More than 200 pages worth of details about accusations made against Secret Service personnel since 2004 has been released. The accusations concern "claims of involvement with prostitutes, leaking sensitive information, publishing pornography, sexual assault, illegal wiretaps, improper use of weapons and drunken behavior," The Associated Press reports.
Important note: the list apparently deals with accusations, not confirmed cases of misconduct.
We'll pass along more about this as the story develops.
The European Central Bank "is on standby to keep banks flush with liquidity" if Greeks effectively vote on Sunday to support politicians who want to reject austerity measures and pull the nation out of the eurozone, The Financial Times writes this morning.
The ECB joins "a global chorus of central bankers pledging support ahead of Sunday's elections," the FT adds.
Note: We've asked NPR journalists to share their top five (or so) political Twitter accounts, and we're featuring the series on #FollowFriday. Here are recommendations from Elise Hu (@elisewho), an NPR digital reporter who previously covered campaigns and statehouses in Texas, South Carolina and Missouri.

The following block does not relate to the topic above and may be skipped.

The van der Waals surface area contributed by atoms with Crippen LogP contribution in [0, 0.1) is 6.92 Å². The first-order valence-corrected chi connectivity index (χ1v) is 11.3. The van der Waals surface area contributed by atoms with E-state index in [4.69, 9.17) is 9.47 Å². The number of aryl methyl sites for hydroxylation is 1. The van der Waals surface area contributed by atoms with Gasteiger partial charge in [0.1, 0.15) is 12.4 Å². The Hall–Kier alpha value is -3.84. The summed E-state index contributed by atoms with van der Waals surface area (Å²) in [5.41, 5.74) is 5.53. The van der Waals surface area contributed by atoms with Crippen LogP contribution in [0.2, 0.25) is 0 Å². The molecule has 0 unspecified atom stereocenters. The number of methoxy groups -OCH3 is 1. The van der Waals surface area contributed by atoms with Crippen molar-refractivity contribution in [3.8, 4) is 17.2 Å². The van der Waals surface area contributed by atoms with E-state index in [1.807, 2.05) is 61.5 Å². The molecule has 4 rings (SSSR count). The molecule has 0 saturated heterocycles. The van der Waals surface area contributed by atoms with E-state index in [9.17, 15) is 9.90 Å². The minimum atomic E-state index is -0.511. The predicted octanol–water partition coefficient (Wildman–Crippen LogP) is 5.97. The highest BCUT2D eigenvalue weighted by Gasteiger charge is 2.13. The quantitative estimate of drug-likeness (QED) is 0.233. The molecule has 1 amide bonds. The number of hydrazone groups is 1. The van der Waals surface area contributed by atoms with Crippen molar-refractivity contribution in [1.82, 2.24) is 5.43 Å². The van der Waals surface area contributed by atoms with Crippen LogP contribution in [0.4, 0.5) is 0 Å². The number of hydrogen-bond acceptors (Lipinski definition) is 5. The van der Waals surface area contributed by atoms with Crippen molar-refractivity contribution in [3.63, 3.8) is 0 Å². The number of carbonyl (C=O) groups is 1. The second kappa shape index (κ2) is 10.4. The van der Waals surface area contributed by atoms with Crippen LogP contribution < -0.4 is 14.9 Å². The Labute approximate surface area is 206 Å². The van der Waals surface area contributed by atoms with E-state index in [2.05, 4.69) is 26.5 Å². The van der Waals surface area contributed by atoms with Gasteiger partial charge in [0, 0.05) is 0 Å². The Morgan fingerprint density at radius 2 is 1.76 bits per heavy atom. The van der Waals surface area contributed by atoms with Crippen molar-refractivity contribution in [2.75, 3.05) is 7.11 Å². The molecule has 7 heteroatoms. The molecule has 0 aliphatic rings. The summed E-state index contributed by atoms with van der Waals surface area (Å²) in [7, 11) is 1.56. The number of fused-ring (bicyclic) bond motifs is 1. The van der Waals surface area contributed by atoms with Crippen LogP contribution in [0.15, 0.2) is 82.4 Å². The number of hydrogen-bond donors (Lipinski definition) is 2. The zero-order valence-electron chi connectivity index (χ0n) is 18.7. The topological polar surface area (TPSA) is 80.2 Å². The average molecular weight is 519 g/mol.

Meryl Streep asks an interesting question about the fact that movies aimed at women often make a lot of money and still lose out to big-budget summer tentpoles when it comes to actually getting made: "Don't they want the money?" [The Guardian]
President Barack Obama speaks on the economy during a campaign event at the Cuyahoga Community College in Cleveland, Ohio, on June 14. The President delivered a major economic address Thursday night in which he drew stark, numerical contrasts between his and Gov. Romeny's plans to improve the economy.
Jonathan Cohn is a senior editor at The New Republic.
President Obama's speech today was long on words and short on new ideas. I know some pundits are disappointed but, as I wrote earlier Thursday, they shouldn't be. Obama has laid out his philosophy and proposals. So has Mitt Romney. The campaign is all about contrasting the two. And, boy, is the contrast stark.